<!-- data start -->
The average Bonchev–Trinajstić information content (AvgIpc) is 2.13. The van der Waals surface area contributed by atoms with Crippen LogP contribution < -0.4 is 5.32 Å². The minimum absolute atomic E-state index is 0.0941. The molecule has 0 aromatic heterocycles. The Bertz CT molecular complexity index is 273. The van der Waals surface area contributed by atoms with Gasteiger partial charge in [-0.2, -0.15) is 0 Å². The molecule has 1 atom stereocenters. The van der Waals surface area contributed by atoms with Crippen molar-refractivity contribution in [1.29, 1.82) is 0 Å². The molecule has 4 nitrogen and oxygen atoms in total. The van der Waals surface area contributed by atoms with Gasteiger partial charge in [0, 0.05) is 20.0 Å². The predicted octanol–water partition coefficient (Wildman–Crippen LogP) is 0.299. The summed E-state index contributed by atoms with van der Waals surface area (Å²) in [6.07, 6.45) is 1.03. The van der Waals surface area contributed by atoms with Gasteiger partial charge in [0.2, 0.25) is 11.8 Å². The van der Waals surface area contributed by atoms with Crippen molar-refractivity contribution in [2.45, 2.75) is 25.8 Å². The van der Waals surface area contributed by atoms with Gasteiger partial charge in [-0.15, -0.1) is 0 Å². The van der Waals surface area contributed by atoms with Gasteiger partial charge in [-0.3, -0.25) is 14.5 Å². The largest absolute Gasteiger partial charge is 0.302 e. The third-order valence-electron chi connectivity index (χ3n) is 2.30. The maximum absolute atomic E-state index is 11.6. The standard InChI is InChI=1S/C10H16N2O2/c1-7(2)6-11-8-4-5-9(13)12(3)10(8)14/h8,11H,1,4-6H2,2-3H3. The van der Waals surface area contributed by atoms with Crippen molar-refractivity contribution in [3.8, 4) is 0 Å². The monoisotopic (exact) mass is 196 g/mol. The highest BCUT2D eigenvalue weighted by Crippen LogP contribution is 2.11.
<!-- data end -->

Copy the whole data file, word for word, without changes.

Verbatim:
The average Bonchev–Trinajstić information content (AvgIpc) is 2.13. The van der Waals surface area contributed by atoms with Crippen LogP contribution < -0.4 is 5.32 Å². The minimum absolute atomic E-state index is 0.0941. The molecule has 0 aromatic heterocycles. The Bertz CT molecular complexity index is 273. The van der Waals surface area contributed by atoms with Gasteiger partial charge in [-0.2, -0.15) is 0 Å². The molecule has 1 atom stereocenters. The van der Waals surface area contributed by atoms with Crippen molar-refractivity contribution in [1.29, 1.82) is 0 Å². The molecule has 4 nitrogen and oxygen atoms in total. The van der Waals surface area contributed by atoms with Gasteiger partial charge in [0, 0.05) is 20.0 Å². The predicted octanol–water partition coefficient (Wildman–Crippen LogP) is 0.299. The summed E-state index contributed by atoms with van der Waals surface area (Å²) in [6.07, 6.45) is 1.03. The van der Waals surface area contributed by atoms with Gasteiger partial charge in [0.2, 0.25) is 11.8 Å². The van der Waals surface area contributed by atoms with Crippen molar-refractivity contribution in [2.45, 2.75) is 25.8 Å². The van der Waals surface area contributed by atoms with Gasteiger partial charge in [-0.15, -0.1) is 0 Å². The van der Waals surface area contributed by atoms with Gasteiger partial charge in [-0.3, -0.25) is 14.5 Å². The largest absolute Gasteiger partial charge is 0.302 e. The third-order valence-electron chi connectivity index (χ3n) is 2.30. The maximum absolute atomic E-state index is 11.6. The standard InChI is InChI=1S/C10H16N2O2/c1-7(2)6-11-8-4-5-9(13)12(3)10(8)14/h8,11H,1,4-6H2,2-3H3. The van der Waals surface area contributed by atoms with Crippen molar-refractivity contribution in [3.8, 4) is 0 Å². The monoisotopic (exact) mass is 196 g/mol. The highest BCUT2D eigenvalue weighted by Crippen LogP contribution is 2.11.